Tweeting vs. Blogging

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On February 5th, 2004, I wrote my first Tweet. This was before Twitter, so it wasn’t an actual Tweet, but it may as well have been: I’d just gotten the news that CNN was coming over to my apartment to do a segment about my Janet Jackson Breast Cupcakes. I wrote a post called BREAKING NEWS!!! that said: “CNN IS COMING OVER TOMORROW TO DO A STORY ON MY JANET JACKSON BREAST CUPCAKES! THIS IS NOT A JOKE! I REPEAT, CNN IS COMING OVER TOMORROW! THE STORY WILL AIR MONDAY NIGHT!”

Granted, this was 32 characters too long to be an actual Tweet, but the spirit of it was certainly Twitteresque. In fact, the spirit of my blog, in general, before Twitter was so Twitter-like that now that Twitter’s here, it’s hard to know what’s blogworthy and what best belongs on Twitter.

For those not in the know (but how, at this point, could you not be?) Twitter is a phenomenon that’s taking the country–world, rather–by storm. You make an account at twitter.com and then you start Tweeting: little posts of no more than 140 characters.

Believe me when I say, it’s addictive. It’s so addictive that I spend more time Tweeting now than I do blogging. Is this bad? Is this good? What does this mean?

Well, for starters, it means that if you want me to entertain you throughout the day, simply click www.twitter.com/amateurgourmet and select “subscribe” and you will know more about me and my habits than even my closest relatives.

It also means that you’ll get content that isn’t filtered in any way. So, for example, the posts you see below this on my blog: the Gourmet Tuna Casserole, the brunch at Irving Mill, the Marmite video— I spent time selecting those as blog-worthy. Whereas, my Tweet about dessert at Rocco’s on Bleecker Street with Lisa? It was just an in-the-moment kind of thing, and so was this Twitpic:

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And this Twitpic of my favorite take-out dish in Park Slope–the Wok-Seared Udon Noodles at Longtan:

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Neither of these Tweets were going to make it on the blog: Rocco’s, while good, has never really inspired me to write a post; and the Wok-Seared Udon Noodles? Well maybe one day I’ll try to make them myself at home and maybe THAT will be a post, but just the ones I get from take out? Probably not.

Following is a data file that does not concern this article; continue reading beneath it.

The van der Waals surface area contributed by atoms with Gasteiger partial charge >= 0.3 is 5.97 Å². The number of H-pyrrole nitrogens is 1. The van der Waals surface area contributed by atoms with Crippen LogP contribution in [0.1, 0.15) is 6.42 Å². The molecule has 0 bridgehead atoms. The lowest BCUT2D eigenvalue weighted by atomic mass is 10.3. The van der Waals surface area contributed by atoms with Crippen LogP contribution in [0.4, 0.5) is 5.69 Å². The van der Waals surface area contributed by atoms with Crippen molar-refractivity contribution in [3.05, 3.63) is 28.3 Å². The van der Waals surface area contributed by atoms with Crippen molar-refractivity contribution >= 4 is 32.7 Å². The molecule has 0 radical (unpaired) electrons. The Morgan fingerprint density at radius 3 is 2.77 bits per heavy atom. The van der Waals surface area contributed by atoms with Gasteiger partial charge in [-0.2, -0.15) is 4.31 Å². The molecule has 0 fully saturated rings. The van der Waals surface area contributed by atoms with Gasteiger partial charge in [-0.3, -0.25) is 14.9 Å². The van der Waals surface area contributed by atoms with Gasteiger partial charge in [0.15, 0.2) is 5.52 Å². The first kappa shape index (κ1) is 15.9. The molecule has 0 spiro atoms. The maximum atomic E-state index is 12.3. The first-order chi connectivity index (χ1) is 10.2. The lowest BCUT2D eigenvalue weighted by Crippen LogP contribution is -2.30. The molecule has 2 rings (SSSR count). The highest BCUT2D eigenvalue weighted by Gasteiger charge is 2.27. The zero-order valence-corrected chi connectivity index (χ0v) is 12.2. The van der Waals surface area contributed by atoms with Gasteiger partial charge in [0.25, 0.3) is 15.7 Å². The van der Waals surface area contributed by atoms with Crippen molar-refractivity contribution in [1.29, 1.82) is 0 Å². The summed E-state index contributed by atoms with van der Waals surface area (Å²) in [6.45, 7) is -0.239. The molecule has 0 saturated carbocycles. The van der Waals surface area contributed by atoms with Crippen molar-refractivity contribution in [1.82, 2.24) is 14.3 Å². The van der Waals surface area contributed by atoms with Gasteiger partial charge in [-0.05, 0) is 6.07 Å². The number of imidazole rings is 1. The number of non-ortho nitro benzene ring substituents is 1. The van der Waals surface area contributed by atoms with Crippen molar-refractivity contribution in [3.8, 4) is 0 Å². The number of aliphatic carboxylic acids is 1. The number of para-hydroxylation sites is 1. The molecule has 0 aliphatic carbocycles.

So Twitter has become a repository for all things instant and off-the-cuff, while my blog is more like an official publication of Adam’s Dietary Habits. In many ways, this is a good thing: it means that my blog is more polished and respectable. It has, however, lost a little spontaneity. But if you want spontaneity, then you can just follow me on Twitter.

The other delightful thing about Twitter is that I find myself Tweeting to an audience of food world luminaries. The fact that Ruth Reichl (who Tweets as @ruthreichl) responded to our scavenger hunt results and asked, “No guys participated? I’m fairly stunned. What does that mean, I wonder. Any ideas?” is pretty mind-blowing. And then there are all the luminaries that are just a @-sign away: Grant Achatz, Rick Bayless, Dorie Greenspan, Paula Wolfert, Martha Stewart, Amanda Hesser, John T. Edge, Michael Ruhlman, Kim Severson, the list goes on and on.

Plus, there’s food bloggers galore: The Wednesday Chef, Orangette, 101 Cookbooks, Midtown Lunch, Serious Eats, Adam Kuban, The Girl Who Ate Everything, The Food Section, Ed Levine, Simply Recipes, David Lebovitz, Chocoate & Zucchini, Ben Leventhal, Vanilla Garlic, Chez Pim, Smitten Kitchen, MattBites and so on and so on and so on… phew… if I left anyone out, please forgive me!

So, in conclusion, there’s a place for Twitter and there’s a place for blogging. One’s like a chatroom, the other’s like a magazine. Can you read a magazine in a chatroom? Of course. Can you chat while reading a magazine? Absolutely. Thus, in the battle of Twitter vs. Blogging there are no losers: well, perhaps my sanity. Does Twitter make you crazy? Now that’s something to Tweet about.

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